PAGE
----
Exploring causality in the association between circulating 25-hydroxyvitamin D and colorectal cancer risk: a large Mendelian randomisation study.
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BACKGROUND: Whilst observational studies establish that lower plasma 25-hydroxyvitamin D (25-OHD) levels are associated with higher risk of colorectal cancer (CRC), establishing causality has proven challenging. Since vitamin D is modifiable, these observations have substantial clinical and public health implications. Indeed, many health agencies already recommend supplemental vitamin D. Here, we explore causality in a large Mendelian randomisation (MR) study using an improved genetic instrument for circulating 25-OHD. METHODS: We developed a weighted genetic score for circulating 25-OHD using six genetic variants that we recently reported to be associated with circulating 25-OHD in a large genome-wide association study (GWAS) meta-analysis. Using this score as instrumental variable in MR analyses, we sought to determine whether circulating 25-OHD is causally linked with CRC risk. We conducted MR analysis using individual-level data from 10,725 CRC cases and 30,794 controls (Scotland, UK Biobank and Croatia). We then applied estimates from meta-analysis of 11 GWAS of CRC risk (18,967 cases; 48,168 controls) in a summary statistics MR approach. RESULTS: The new genetic score for 25-OHD was strongly associated with measured plasma 25-OHD levels in 2821 healthy Scottish controls (P = 1.47 × 10- 11), improving upon previous genetic instruments (F-statistic 46.0 vs. 13.0). However, individual-level MR revealed no association between 25-OHD score and CRC risk (OR 1.03/unit log-transformed circulating 25-OHD, 95% CI 0.51-2.07, P = 0.93). Similarly, we found no evidence for a causal relationship between 25-OHD and CRC risk using summary statistics MR analysis (OR 0.91, 95% CI 0.69-1.19, P = 0.48). CONCLUSIONS: Despite the scale of this study and employing an improved score capturing more of the genetic contribution to circulating 25-OHD, we found no evidence for a causal relationship between circulating 25-OHD and CRC risk. Although the magnitude of effect for vitamin D suggested by observational studies can confidently be excluded, smaller effects sizes and non-linear relationships remain plausible. Circulating vitamin D may be a CRC biomarker, but a causal effect on CRC risk remains unproven.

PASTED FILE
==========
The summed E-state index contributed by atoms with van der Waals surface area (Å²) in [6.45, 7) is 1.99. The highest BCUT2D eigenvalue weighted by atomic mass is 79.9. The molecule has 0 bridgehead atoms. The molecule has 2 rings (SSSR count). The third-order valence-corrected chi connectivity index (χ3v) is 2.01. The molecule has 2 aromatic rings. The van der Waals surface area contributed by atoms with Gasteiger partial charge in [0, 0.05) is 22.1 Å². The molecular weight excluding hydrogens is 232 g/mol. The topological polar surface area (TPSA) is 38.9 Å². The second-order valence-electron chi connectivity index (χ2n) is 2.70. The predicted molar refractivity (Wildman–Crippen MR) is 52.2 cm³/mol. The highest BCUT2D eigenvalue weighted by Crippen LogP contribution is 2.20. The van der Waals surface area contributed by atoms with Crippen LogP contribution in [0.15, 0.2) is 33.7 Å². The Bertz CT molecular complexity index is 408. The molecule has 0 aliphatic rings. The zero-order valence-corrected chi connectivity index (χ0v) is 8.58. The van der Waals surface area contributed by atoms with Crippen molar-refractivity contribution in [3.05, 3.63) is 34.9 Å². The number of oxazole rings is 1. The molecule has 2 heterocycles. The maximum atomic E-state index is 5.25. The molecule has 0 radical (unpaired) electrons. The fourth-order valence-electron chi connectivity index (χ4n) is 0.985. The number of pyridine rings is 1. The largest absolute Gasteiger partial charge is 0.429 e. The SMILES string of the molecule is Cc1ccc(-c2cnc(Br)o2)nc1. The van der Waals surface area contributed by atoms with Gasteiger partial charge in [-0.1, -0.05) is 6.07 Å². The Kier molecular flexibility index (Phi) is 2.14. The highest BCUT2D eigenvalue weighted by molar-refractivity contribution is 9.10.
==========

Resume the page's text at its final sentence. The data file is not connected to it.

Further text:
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Mendelian Randomization Analysis
Molecular & Population Genetics
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BMC Med, 2018, 16 (1), pp. 142 - ?